August 2006



My Lover in Unequal Parts: A Found Photo Project
By Rheim Alkadhi

My lover stayed in Lebanon, on the sixth floor of an apartment building with magnificent red theatre curtains shading the balcony. Since this is the only building left standing (the others collapsed in a giant heap), I imagine my lover was able to circumvent the bombing by drawing the curtains shut.
In the trauma wing of a hospital outside Fallujah, someone motions in the direction of a 4-year old girl who is seated against a patterned cushion. I am asked to help document the gunshot wounds to the child’s left shoulder. Her parents and three siblings were killed when American soldiers sprayed bullets at the car as the family tried to flee.
I think to ask about my lover’s whereabouts in a refugee camp. I go to a temporary set-up on the grounds of an elementary school in Amriya, my old neighborhood. I peer into some of the different UN relief tents. I even interrupt a makeshift grammar class. One student offers that, yes, she had seen my lover in the past perfect tense.
In the cramped hallway of one of the only clinics still administering medicines, I look at the faces that war has despoiled. How many of them look for the relief that follows the moment when lost lovers are recovered?
A little further down the road, the strange pain of seeing some mismatched shoes. Why does the mundane anthropomorphize under strain? I know only absurdity; that I would like to take a shoe in my arms, cradle its lost brokenness, wishing well the fate of the foot that wore it.
I stand in the street while a procession of blue-masked pallbearers comes into view. I look into the eyes of one: I wonder if my lover rests in one of the hastily constructed wooden boxes -- death shouldered to the grave on this odious day of days?
My lover’s plastic slippers next to the bed: I sink to the floor and see the edges of the sheets worn and dusty. Outside my window is the immeasurable cacophony. Inside, the emptiness is no easier to contain. I sink a bit further until my eyes perceive a horizon line of green and white checkerboard flooring.
My dear enemy, you are not a wild dog; you are a military dog. You are harnessed, leashed, trained, commanded. I want to nuzzle you, feed you, kiss you, to love you until you love me back. And then I shall require directions for tracking the scent of my lover.
I am waiting to see my lover amid the waves of civilians walking along the silver edged shore in Gaza. They tell me the main road has been closed by the military without explanation and they must travel this route instead. None of them has seen my lover.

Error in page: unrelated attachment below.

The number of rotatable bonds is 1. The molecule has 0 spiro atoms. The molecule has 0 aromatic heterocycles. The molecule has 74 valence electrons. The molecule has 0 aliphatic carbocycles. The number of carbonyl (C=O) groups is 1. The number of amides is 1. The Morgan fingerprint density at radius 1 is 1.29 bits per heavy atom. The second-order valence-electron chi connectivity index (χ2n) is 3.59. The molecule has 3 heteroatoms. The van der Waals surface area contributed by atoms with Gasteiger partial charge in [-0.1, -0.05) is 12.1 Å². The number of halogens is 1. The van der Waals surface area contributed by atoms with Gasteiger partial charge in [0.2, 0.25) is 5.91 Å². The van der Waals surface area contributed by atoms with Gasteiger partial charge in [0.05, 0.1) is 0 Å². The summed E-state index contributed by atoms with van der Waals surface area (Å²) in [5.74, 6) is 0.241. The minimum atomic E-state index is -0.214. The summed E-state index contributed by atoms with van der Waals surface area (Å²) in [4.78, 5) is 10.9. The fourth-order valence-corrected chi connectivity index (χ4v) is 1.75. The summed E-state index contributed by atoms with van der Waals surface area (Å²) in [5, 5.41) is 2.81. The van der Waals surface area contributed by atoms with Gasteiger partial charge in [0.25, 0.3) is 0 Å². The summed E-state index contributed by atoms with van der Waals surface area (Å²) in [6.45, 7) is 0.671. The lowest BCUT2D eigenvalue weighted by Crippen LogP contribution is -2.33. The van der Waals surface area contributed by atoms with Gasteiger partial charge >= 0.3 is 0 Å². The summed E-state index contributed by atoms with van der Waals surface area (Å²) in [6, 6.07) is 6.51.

The dominant market approves yea or nay the value of an Arab’s project (looking for her lover). A sudden explosion, the weight of flying parts and pieces, the tending to wounds and shouldering of the dead: there is no market.
But a market of desperation arises amid a brutal occupation. A painted woman is there, in the south of Baghdad. She adjusts her hair, glances past me, and clicks her tongue at the empty streets.
I am offered the use of a bicycle to pursue the whereabouts of my lover. I accept, then fast clip a photo to its frame, which sounds against the turning spokes as I speed ahead, making unison with the heartbeat of some bird somewhere.
Through a keyhole I see where my lover should be standing: next to the young girl in the headscarf, before the boy in the striped shirt. All of them wait for the next departing boat, for a bit of food, or for the promise of cease-fire.
Sand flecks dart against my face. The breeze is cool, kinetic, heavy, and my bitten tongue feels salt-cured. Alone on the beach, listing to thundering bombs, I am wooden, marooned, knowing the threat of landlock. Still, in this moment I have a small window to the sea.
Archaeology and exhumation in Adhamiyah: I begin collecting bits of trash in an worn plastic bag I find buried along the wall near my grandmother’s house. I recover pieces of concrete, rocks, wrappers, rinds, rancid food. A dead bird.
Among the things my lover left behind: the remains of the childhood home after air strikes, and palm fronds exploding over the top of the only wall left standing. The sky should be held accountable, but it is impotent, regularly bending to blind destruction.
In one UN shelter I see someone’s belongings stacked carefully: a sleeping mat, a plastic basket holding a blanket and clothing, a radio, a bottle of water, and a bag. Inside the bag I can only imagine a pen, paper, stamps, and the boldest intentions of an ardent love-letterer.

Rheim Alkadhi is an interdisciplinary artist. Currently, her work can be seen at Los Angeles Contemporary Exhibitions (LACE), featuring a civilian hair repository that indexes 1200 deaths from two weeks of air raids in Iraq. She lives in Los Angeles.

For more information visit: http://www.birwaz.org/alkadhi.htm